FB_likeThe first item that jumped out at me was that each ‘Like’ becomes part of an algorithm that will throw certain posts in my feed. That’s annoying. I like thinking for myself, thankyouverymuch!

The  second item, the one that got me thinking was about building relationships. I’ve clicked ‘Like’ to let friends know I saw their post, was happy for what was posted, that I truly liked what was posted, that I simply saw the post and was acknowledging it…basic things.

But after reading the article, I see the value in comments more than Likes, although sometimes there are just times to click the Like – such as when someone comments on a post I’ve made – clicking the Like for that response can sometimes be enough. Otherwise, there might be a battle to who is going to comment last, right?

After sharing the post on my wall, I had a few comments, but also had some private messages. And Wow! Private messages are ‘real’ conversations with real people in real time! How great! It felt strange, too. I mean, social media is fast-moving – you click, scroll, keep moving – who has time for an in-the-moment conversation any more?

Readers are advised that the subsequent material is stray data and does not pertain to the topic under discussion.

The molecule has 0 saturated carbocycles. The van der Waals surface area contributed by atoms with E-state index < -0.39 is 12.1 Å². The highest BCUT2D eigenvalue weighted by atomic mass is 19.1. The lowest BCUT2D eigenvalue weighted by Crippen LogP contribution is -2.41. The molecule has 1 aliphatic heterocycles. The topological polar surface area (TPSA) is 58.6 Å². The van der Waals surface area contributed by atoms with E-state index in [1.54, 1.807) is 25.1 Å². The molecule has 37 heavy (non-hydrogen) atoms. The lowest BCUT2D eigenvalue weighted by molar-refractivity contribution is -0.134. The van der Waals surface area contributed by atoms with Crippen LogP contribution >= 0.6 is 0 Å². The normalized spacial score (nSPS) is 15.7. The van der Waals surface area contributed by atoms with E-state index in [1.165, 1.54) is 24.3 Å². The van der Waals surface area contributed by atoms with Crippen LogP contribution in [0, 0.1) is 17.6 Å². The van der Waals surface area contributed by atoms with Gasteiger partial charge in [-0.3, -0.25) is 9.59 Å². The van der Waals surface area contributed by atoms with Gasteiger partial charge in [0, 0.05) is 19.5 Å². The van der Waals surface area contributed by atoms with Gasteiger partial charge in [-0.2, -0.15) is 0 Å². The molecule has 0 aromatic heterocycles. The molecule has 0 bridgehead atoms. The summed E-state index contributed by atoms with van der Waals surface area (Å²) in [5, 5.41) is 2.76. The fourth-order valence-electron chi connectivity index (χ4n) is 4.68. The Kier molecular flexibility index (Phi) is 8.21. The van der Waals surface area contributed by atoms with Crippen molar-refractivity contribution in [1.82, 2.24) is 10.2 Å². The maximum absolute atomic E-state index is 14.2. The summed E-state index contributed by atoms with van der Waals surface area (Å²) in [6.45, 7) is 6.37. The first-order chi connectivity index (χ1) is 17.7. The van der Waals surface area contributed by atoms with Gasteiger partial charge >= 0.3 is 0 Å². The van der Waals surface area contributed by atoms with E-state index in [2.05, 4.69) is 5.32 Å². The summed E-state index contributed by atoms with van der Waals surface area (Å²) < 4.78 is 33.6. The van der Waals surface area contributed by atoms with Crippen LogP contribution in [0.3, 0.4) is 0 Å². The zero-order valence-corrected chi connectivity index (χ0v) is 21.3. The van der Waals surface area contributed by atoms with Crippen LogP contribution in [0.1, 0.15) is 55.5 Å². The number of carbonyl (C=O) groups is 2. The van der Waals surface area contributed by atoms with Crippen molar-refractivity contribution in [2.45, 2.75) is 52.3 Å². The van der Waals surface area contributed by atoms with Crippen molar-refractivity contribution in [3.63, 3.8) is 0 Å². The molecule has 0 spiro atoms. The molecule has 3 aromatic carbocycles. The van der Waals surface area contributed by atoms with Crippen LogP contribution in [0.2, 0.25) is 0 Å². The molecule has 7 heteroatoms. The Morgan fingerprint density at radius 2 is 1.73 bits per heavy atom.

I found that I did and I enjoyed it. I’m trying to limit my ‘Like’-ing now on Facebook and commenting on posts that catch my attention instead.

Of course commenting does take more time out of the day than a fast click of the ‘Like’ button, but overall, I feel I’ll be more satisfied with the result.

If you’re on Facebook, what do you think about ‘Like’-ing versus commenting, emailing, and messaging?

Lisa J. JacksonLisa J. Jackson is an independent writer and editor who enjoys working with businesses of all sizes. She likes a lot of things on Facebook, but is going to give commenting (instead of hitting the Like button) a chance. You can connect with her on Twitter, FacebookGoogle+, and LinkedIn.

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Do you ever have days when you look back at your To Do list and only 1 or 2 items are checked off?

Days like that can be frustrating and disappointing. (I know I like to see a lot of crossed off items at the end of the day to feel I ‘did good.’)

Maybe the tasks were large and could be broken into smaller tasks. Maybe the day became hectic and getting the 1 or 2 items done was a feat in itself.

Whatever the reason for only a check or two, it’s okay. Really.

On days like that, you can try this: Sit back for a moment and take a deep breath. Think back on the day and how it played out.

Pick up a pen and paper – or open a new document – or open an online task list.